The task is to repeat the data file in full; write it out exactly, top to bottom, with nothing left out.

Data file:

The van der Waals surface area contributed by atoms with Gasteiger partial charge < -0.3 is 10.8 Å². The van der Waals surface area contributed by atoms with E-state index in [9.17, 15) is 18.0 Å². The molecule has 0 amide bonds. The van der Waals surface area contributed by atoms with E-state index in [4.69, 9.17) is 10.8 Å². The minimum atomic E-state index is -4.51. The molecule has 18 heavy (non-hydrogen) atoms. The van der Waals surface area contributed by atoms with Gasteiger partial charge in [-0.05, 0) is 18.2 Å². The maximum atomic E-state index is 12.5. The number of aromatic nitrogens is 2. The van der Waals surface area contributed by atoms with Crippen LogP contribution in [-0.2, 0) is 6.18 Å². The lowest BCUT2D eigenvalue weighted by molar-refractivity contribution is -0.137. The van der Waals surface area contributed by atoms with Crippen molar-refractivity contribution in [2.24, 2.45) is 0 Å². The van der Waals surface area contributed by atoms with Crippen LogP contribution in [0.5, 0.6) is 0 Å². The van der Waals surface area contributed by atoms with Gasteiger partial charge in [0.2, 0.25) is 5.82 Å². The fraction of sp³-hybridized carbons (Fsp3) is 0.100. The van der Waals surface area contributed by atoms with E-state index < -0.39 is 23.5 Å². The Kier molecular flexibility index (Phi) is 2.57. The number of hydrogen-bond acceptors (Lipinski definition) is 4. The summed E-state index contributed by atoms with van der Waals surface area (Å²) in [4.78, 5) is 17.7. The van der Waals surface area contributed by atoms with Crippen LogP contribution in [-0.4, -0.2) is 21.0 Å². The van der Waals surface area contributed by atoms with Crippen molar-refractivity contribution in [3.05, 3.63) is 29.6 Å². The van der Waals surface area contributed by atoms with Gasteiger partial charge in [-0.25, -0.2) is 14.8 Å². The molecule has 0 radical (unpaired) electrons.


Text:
The van der Waals surface area contributed by atoms with Gasteiger partial charge < -0.3 is 10.8 Å². The van der Waals surface area contributed by atoms with E-state index in [9.17, 15) is 18.0 Å². The molecule has 0 amide bonds. The van der Waals surface area contributed by atoms with E-state index in [4.69, 9.17) is 10.8 Å². The minimum atomic E-state index is -4.51. The molecule has 18 heavy (non-hydrogen) atoms. The van der Waals surface area contributed by atoms with Gasteiger partial charge in [-0.05, 0) is 18.2 Å². The maximum atomic E-state index is 12.5. The number of aromatic nitrogens is 2. The van der Waals surface area contributed by atoms with Crippen LogP contribution in [-0.2, 0) is 6.18 Å². The lowest BCUT2D eigenvalue weighted by molar-refractivity contribution is -0.137. The van der Waals surface area contributed by atoms with Crippen molar-refractivity contribution in [2.24, 2.45) is 0 Å². The van der Waals surface area contributed by atoms with Crippen LogP contribution in [0.5, 0.6) is 0 Å². The van der Waals surface area contributed by atoms with Gasteiger partial charge in [0.2, 0.25) is 5.82 Å². The fraction of sp³-hybridized carbons (Fsp3) is 0.100. The van der Waals surface area contributed by atoms with E-state index < -0.39 is 23.5 Å². The Kier molecular flexibility index (Phi) is 2.57. The number of hydrogen-bond acceptors (Lipinski definition) is 4. The summed E-state index contributed by atoms with van der Waals surface area (Å²) in [4.78, 5) is 17.7. The van der Waals surface area contributed by atoms with Crippen LogP contribution in [-0.4, -0.2) is 21.0 Å². The van der Waals surface area contributed by atoms with Crippen molar-refractivity contribution in [3.05, 3.63) is 29.6 Å². The van der Waals surface area contributed by atoms with Gasteiger partial charge in [-0.25, -0.2) is 14.8 Å². The molecule has 0 radical (unpaired) electrons.